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Hey all. Basically, I want the the next image to be clicked using jquery every second:

jQuery:

 var i=1;

 setInterval(function() {
  $(".portfolio :nth-child("+i+")").click();
  if (i<5) {i++;} else {i=1;}

 }, 1000);

HTML:

<div class="portfolio"> 
  <ul> 
   <li><img src="images/4.jpg" alt="4" id="promo_one"></li> 
   <li><img src="images/1.jpg" alt="1" id="promo_two"></li> 
   <li><img src="images/2.jpg" alt="2" id="promo_three"></li> 
   <li><img src="images/3.jpg" alt="3" id="promo_four"></li> 
  </ul> 
 </div> 

Thanks in advance :)

share|improve this question
1  
And what's the problem you're having? – T.J. Crowder Jun 21 '10 at 14:25
    
This isn't even a question and therefore, voting to close. – Andy E Jun 21 '10 at 14:34
    
Ok if you're going to be pedantic, then question can be: "Why doesn't this work?" ¬_¬ Thanks everyone for so many answers, many of the below work :) – Tim Jun 21 '10 at 14:38
2  
pedantry has nothing to do with it. When you don't accurately describe the problem, its very difficult to know which answers are going to be the correct solutions and then deserving answers don't get upvoted because of the confusion. Also, many "why doesn't this work?" questions get closed for the same reason. – Andy E Jun 21 '10 at 14:41
up vote 1 down vote accepted

Instead of :nth-child() you can use .eq() here, like this:

var i=1;
setInterval(function() {
  $(".portfolio ul li img").eq(i).click();
  i = i==3 ? 0 : i + 1;
}, 1000);

Your selector should also go down to the <img> (or leave out the img part if you want to click the <li>), otherwise you're clicking other elements as well. This gets all images, and grabs the one at the index you want using .eq(index) so you can .click() it.

share|improve this answer
    
+1 - This solution would be especially good/efficient if you cache the set. Just one lookup, and all index references henceforth. – user113716 Jun 21 '10 at 14:45

I think your selector should be:

$(".portfolio > ul > li:nth-child("+i+")").click();

...e.g., you're looking for the nth li that's a child of a ul that's a child of a .portfolio. Those are child selectors. You could probably use a descendant selector instead, but I think (supposition) that child selectors will be a bit more efficient as they have less searching to do. (Of course, they'll also be more brittle, if you change your structure.)

See also patrick's point about your i<4 comparision, it's probably off by one.

share|improve this answer
    
+1 This was certainly the main issue. The index was the first thing that caught my eye, but the code would have been functional with that error give your proper selector. – user113716 Jun 21 '10 at 14:38

I think you want to check if i is less than 4 since you have 4 links.

if (i<4) {i++;} else {i=1;}

Since :nth-child is a 1 based index, and 4 is less than 5, when you get to 4, it is being increment to 5, but there is no :nth-child(5).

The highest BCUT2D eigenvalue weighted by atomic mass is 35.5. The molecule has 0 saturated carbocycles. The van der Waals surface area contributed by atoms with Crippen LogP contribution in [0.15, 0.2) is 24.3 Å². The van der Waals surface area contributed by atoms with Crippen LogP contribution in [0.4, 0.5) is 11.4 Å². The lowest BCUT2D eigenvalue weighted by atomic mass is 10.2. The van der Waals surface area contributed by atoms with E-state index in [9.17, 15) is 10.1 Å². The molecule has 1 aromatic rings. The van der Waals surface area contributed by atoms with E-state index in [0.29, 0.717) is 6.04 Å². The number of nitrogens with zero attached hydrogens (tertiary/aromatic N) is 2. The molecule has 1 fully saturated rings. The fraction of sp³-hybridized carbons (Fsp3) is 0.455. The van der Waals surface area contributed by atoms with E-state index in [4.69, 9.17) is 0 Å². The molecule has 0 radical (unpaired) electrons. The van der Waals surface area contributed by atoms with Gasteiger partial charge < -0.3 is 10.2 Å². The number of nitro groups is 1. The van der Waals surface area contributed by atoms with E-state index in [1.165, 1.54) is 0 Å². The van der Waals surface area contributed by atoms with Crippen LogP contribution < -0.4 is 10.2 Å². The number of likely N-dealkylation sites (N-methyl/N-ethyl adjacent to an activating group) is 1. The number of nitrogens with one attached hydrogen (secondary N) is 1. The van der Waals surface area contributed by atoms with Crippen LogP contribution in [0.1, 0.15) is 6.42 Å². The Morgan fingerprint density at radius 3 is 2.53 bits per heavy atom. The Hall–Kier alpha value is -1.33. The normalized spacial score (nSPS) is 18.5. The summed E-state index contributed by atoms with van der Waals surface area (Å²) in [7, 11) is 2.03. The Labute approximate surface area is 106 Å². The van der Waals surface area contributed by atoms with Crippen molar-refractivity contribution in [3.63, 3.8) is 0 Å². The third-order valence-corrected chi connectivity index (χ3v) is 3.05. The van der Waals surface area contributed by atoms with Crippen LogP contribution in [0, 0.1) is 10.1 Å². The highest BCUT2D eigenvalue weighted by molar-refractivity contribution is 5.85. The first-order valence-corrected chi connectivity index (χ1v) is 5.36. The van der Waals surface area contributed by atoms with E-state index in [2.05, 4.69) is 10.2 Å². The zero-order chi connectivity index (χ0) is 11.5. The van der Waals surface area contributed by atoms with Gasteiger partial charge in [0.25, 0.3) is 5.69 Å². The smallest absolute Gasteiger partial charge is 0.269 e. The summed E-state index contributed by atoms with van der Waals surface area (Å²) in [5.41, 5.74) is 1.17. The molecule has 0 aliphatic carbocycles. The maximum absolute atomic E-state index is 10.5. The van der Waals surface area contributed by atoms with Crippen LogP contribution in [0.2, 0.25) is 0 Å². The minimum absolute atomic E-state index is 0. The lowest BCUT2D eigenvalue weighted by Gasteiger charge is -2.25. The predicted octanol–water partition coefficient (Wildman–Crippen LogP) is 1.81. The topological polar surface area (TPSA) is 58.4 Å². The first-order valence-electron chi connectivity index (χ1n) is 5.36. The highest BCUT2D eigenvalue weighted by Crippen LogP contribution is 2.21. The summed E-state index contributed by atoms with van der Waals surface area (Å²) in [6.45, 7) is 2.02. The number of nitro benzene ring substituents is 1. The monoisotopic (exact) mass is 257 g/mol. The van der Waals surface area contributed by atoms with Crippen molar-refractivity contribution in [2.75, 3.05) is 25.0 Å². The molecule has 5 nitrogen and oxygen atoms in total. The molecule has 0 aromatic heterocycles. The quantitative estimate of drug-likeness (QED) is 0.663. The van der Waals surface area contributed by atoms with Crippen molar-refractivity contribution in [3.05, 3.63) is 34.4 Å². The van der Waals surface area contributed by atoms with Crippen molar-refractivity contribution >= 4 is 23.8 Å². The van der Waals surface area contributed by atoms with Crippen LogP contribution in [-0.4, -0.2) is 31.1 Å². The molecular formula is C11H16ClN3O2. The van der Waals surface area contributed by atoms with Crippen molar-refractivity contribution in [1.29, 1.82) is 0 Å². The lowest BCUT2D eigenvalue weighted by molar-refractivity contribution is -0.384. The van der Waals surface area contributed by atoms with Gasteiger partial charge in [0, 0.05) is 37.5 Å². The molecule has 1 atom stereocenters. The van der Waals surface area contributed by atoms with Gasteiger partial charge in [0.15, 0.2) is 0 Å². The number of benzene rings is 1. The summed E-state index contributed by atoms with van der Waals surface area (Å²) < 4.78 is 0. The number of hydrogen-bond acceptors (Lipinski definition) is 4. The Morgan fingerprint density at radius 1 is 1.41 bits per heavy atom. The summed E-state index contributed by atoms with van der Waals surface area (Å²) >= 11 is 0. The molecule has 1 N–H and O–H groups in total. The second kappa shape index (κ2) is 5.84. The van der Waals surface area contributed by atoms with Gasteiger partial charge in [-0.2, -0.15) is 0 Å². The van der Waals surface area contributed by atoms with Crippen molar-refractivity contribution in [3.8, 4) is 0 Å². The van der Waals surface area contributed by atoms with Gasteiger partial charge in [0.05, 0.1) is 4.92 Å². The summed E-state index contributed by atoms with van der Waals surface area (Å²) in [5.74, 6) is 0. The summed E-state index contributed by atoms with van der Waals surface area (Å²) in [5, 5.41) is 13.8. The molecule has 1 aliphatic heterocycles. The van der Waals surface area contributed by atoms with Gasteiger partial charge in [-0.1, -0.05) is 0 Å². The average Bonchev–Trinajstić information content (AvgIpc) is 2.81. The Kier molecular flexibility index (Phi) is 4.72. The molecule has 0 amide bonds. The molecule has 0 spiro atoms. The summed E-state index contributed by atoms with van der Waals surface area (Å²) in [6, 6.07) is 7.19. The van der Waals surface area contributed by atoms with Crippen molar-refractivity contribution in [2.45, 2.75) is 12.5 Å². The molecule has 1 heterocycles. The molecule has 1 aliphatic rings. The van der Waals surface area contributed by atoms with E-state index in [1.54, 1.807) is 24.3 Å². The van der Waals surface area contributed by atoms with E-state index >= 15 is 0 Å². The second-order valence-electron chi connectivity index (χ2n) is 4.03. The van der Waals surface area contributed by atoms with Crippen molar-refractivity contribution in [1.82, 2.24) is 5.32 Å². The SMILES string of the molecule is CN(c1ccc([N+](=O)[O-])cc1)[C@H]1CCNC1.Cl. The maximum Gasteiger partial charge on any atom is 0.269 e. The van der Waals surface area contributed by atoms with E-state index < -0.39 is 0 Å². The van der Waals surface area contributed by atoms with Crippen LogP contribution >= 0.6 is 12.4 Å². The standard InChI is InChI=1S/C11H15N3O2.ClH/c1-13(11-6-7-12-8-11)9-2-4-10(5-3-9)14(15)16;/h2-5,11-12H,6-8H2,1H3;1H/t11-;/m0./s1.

As others noted, you want to specify the :nth-child on the correct element as well.

Example: http://jsfiddle.net/JBt6b/

share|improve this answer
    
And pretty much everyone else missed that bit. :-) – T.J. Crowder Jun 21 '10 at 14:33
    
Sorry, I edited that before you submitted your post. Still doesn't work though. – Tim Jun 21 '10 at 14:36
    
@T.J. Crowder: it wouldn't throw an error though, would it? jQuery returns an empty jQuery object when it doesn't "find" anything, so it should mean that for 1 iteration, a click is triggered on a non-existent object. It doesn't help that the question doesn't even describe the problem, so it's hard to know which answers to upvote when there are so many! – Andy E Jun 21 '10 at 14:37
    
@Andy - Yeah, the index issue would not stop the code from running. There's just an extra 1 second pause when you get to the unmatched index. – user113716 Jun 21 '10 at 14:39
var i=1;

setInterval(function(){
   $('.portfolio').find('img[alt=' + i + ']').trigger('click');
   if(i < 4) i++; else i=1;
}, 1000);

By looking up the ALT attribute, this task has a better performance (like a lot). Makes only sense if the ALT attribute is always present of course.

share|improve this answer

Modify your javascript code like so:

var i=1;

setInterval(function() {
  $(".portfolio ul :nth-child("+i+")").click();

  if (i<5) {i++;} else {i=1;}

}, 1000);

In your example .portfolio does not have n Children, it has 1.

share|improve this answer

I think you're close(I'm not sure exactly what isn't working), but you may want to change your selector from:

".portfolio :nth-child("+i+")"

to:

".portfolio ul li:nth-child("+i+")"

if you are looking to select the nth li element. I'm not sure what else is wrong with the code, please expand on your question if this doesn't solve your problem.

share|improve this answer

I would precompute many of the items and use modular arithmetic to rotate through the images.

var images = $('.portfolio img').;
var count = images.length;
var lastClicked = count - 1;

setInterval( function() {
    var next = ++lastClicked % count;
    images.eq(next).click();
}, 1000);
share|improve this answer

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